Popular Republican Movement

The Popular Republican Movement (French: Mouvement Républicain Populaire, MRP) was a Christian-democratic[4][5][6] political party in France during the Fourth Republic. Its base was the Catholic vote and its leaders included Georges Bidault, Robert Schuman, Paul Coste-Floret, Pierre-Henri Teitgen and Pierre Pflimlin. It played a major role in forming governing coalitions, in emphasizing compromise and the middle ground, and in protecting against a return to extremism and political violence. It played an even more central role in foreign policy, having charge of the Foreign Office for ten years and launching plans for the creation of the European Coal and Steel Community, which grew into the European Union. Its voter base gradually dwindled in the 1950s and it had little power by 1954.[7]

Popular Republican Movement
Mouvement Républicain Populaire
PresidentMaurice Schumann (first)
Jean Lecanuet (last)
FounderGeorges Bidault
Founded1944 (1944)
Dissolved1967 (1967)
Merger ofPopular Democratic Party
Lorrain Republican Union
Popular Republican Union
Merged intoDemocratic Centre
IdeologyChristian democracy[1]
Political positionCentre[2] to centre-right[1][3]
National affiliationTripartisme (1944–47)
Third Force (1947–58)
International affiliationChristian Democrat International
European Parliament groupChristian Democratic Group
Colours  White


Origins of French Christian DemocracyEdit

In the late 19th century secular forces sought to radically reduce the power of the Catholic Church in France, especially regarding schools. The Catholic bishops mistrusted the Republic and the ideas of the French Revolution, as well as the idea of popular sovereignty, which questioned the superiority of the spiritual power over the temporal. For this reason, it supported all the conservative governments of the 19th century, notably MacMahon and his policy of "moral order".[8]

In 1892, in his encyclical Au Milieu Des Sollicitudes, Pope Leo XIII advised the French Catholics to rally to the Republic. The previous year, another encyclical, Rerum novarum had denounced both capitalistic society and socialist ideology, and advocated the creation of Catholic popular organisations. In 1894, students founded Le Sillon (The Furrow). Its leader, Marc Sangnier, campaigned for spiritual values, democracy and social reforms. It represented the progressive wing of French Catholicism. Radical forces triumphed in 1905 and disestablished the Catholic Church and seized its properties. The very conservative Pope Pius X told the bishops to distance themselves from the state. Better relations were restored in the 1920s, but the parties on the left (Radical, Socialist and Communist) were strongly anticlerical.[9]

At the beginning of the 20th century, many organisations appeared: the Christian Workers Youth, the Christian Agricultural Youth, and the French Confederation of Christian Workers. In 1924, the Popular Democratic Party (PDP) was founded, but it remained a small centre-right party. However, more liberal Christian Democratic ideas arose in intellectual circles. Emmanuel Mounier founded the review Esprit (mind or spirit) which denounced fascism and passivity of the Western democracies. In the paper L'Aube (The Dawn), Francisque Gay and Georges Bidault shared similar theses. These circles participated actively in the anti-Nazi underground Resistance during the Second World War.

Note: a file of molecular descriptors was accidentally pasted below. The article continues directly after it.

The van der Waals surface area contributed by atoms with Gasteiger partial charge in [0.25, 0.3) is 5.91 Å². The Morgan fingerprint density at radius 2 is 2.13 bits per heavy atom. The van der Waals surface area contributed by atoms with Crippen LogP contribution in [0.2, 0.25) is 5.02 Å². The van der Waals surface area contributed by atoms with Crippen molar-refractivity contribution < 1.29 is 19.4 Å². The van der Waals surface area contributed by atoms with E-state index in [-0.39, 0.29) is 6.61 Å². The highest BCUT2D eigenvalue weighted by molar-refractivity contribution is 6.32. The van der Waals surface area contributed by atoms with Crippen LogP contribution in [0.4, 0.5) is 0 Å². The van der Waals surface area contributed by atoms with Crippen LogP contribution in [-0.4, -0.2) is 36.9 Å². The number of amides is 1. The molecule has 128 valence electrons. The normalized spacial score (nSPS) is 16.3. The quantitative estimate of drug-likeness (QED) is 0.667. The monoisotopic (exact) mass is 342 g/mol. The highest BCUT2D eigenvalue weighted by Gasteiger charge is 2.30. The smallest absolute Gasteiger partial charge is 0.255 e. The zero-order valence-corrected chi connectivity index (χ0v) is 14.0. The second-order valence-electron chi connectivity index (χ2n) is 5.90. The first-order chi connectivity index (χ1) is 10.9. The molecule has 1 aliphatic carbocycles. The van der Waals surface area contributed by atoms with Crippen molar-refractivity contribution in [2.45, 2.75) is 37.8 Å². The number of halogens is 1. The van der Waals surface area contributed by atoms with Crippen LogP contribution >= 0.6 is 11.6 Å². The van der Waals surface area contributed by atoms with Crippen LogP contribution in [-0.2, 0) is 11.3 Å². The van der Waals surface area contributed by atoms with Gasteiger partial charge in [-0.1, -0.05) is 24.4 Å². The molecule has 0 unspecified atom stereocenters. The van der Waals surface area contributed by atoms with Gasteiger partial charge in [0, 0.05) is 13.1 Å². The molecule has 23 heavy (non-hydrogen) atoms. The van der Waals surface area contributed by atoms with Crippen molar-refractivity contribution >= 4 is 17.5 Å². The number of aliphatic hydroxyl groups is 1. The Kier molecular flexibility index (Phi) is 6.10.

Foundation and height of the MRPEdit

In 1944, some prominent French politicians wanted to rally all the non-Communist Resistance behind Charles De Gaulle. This project failed. The French Section of the Workers International (SFIO) was refounded and people from the Christian resistance movement founded the Popular Republican Movement. It claimed its loyalty to de Gaulle, who led the provisional government composed of Communists, Socialists and Christian democrats. At the November 1945 legislative election, the MRP was second (23.9%) after the French Communist Party (PCF) but ahead the SFIO.

The MRP benefited from the absence of real right-wing challengers to rally the conservative electorate. Indeed, among the three largest parties, it was the only one that was not Marxist. Furthermore, it appeared the closest to de Gaulle. It supported the reforms decided by the provisional government and inspired by the programme of the National Council of Resistance written during the war: nationalisation of banks and industrial companies such as Renault, and the creation of a welfare state. Georges Bidault remarked that the MRP was governing "in the centre with right-wing methods to attain left-wing ends"[10] or that it was "pursuing left-wing policies with a right-wing electorate"[11] (une politique de gauche, avec un électorat de droite).[12]

Nevertheless, the MRP disagreed with the institutional and constitutional ideas of De Gaulle, who advocated a strong executive power, not dependent on Parliament, acting in the national interest while particular interests would be represented by the parties in Parliament. Wanting to achieve the complete integration of Catholicism in the Republic, the MRP supported the principle of parliamentary democracy against De Gaulle.

Relations with De Gaulle deteriorated. In January 1946, the president of the provisional government resigned in protest at the restoration of the "parties regime". The MRP ministers chose to stay in government. Nevertheless, the party called on voters to reject the proposed constitution in May 1946, fearing the election of a pro-Communist regime. After that, the MRP became the largest party in parliament after the June 1946 legislative election (28.2%) and Bidault took charge of the cabinet. In October 1946, the MRP, together with the SFIO and the PCF, presented a new proposed constitution. It was approved despite De Gaulle's call for a "no" vote. One year later, a Gaullist party was founded under the name of Rally of the French People (Rassemblement du peuple français or RPF).

The MRP became a mainstay of the Fourth Republic. It was allied with the Socialists and the Communists in the Three-parties alliance until spring 1947. Then, it joined the Third Force that brought together centre-left and centre-right parties against the Communists on the one hand and the Gaullists on the other hand. Two Christian Democrats led the cabinet: Georges Bidault (June–December 1946, October 1949-July 1950) and Robert Schuman (November 1947-July 1948, August–September 1948) who presented, as Foreign Minister, plans for what would become the European Community. Indeed, European unification was an important part of the MRP platform.[13]